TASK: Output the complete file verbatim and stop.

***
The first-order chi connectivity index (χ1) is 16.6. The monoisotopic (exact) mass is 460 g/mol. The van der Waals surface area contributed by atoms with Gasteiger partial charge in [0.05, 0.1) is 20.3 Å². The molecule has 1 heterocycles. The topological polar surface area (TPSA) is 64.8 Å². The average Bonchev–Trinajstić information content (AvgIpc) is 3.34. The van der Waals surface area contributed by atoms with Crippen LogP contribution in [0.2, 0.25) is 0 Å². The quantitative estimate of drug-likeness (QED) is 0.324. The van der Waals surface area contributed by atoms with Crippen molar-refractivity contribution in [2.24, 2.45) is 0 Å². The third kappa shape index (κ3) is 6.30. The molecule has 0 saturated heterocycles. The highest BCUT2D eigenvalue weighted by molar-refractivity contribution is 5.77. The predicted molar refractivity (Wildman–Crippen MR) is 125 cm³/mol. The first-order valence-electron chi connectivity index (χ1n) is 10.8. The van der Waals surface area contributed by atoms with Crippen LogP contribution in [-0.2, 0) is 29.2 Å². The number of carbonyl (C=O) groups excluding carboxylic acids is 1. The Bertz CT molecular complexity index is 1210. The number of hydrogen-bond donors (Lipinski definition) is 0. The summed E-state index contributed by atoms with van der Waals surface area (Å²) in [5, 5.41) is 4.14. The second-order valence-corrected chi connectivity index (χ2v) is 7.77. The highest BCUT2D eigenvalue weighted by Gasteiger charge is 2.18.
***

The first-order chi connectivity index (χ1) is 16.6. The monoisotopic (exact) mass is 460 g/mol. The van der Waals surface area contributed by atoms with Gasteiger partial charge in [0.05, 0.1) is 20.3 Å². The molecule has 1 heterocycles. The topological polar surface area (TPSA) is 64.8 Å². The average Bonchev–Trinajstić information content (AvgIpc) is 3.34. The van der Waals surface area contributed by atoms with Crippen LogP contribution in [0.2, 0.25) is 0 Å². The quantitative estimate of drug-likeness (QED) is 0.324. The van der Waals surface area contributed by atoms with Crippen molar-refractivity contribution in [2.24, 2.45) is 0 Å². The third kappa shape index (κ3) is 6.30. The molecule has 0 saturated heterocycles. The highest BCUT2D eigenvalue weighted by molar-refractivity contribution is 5.77. The predicted molar refractivity (Wildman–Crippen MR) is 125 cm³/mol. The first-order valence-electron chi connectivity index (χ1n) is 10.8. The van der Waals surface area contributed by atoms with Crippen LogP contribution in [-0.2, 0) is 29.2 Å². The number of carbonyl (C=O) groups excluding carboxylic acids is 1. The Bertz CT molecular complexity index is 1210. The number of hydrogen-bond donors (Lipinski definition) is 0. The summed E-state index contributed by atoms with van der Waals surface area (Å²) in [5, 5.41) is 4.14. The second-order valence-corrected chi connectivity index (χ2v) is 7.77. The highest BCUT2D eigenvalue weighted by Gasteiger charge is 2.18.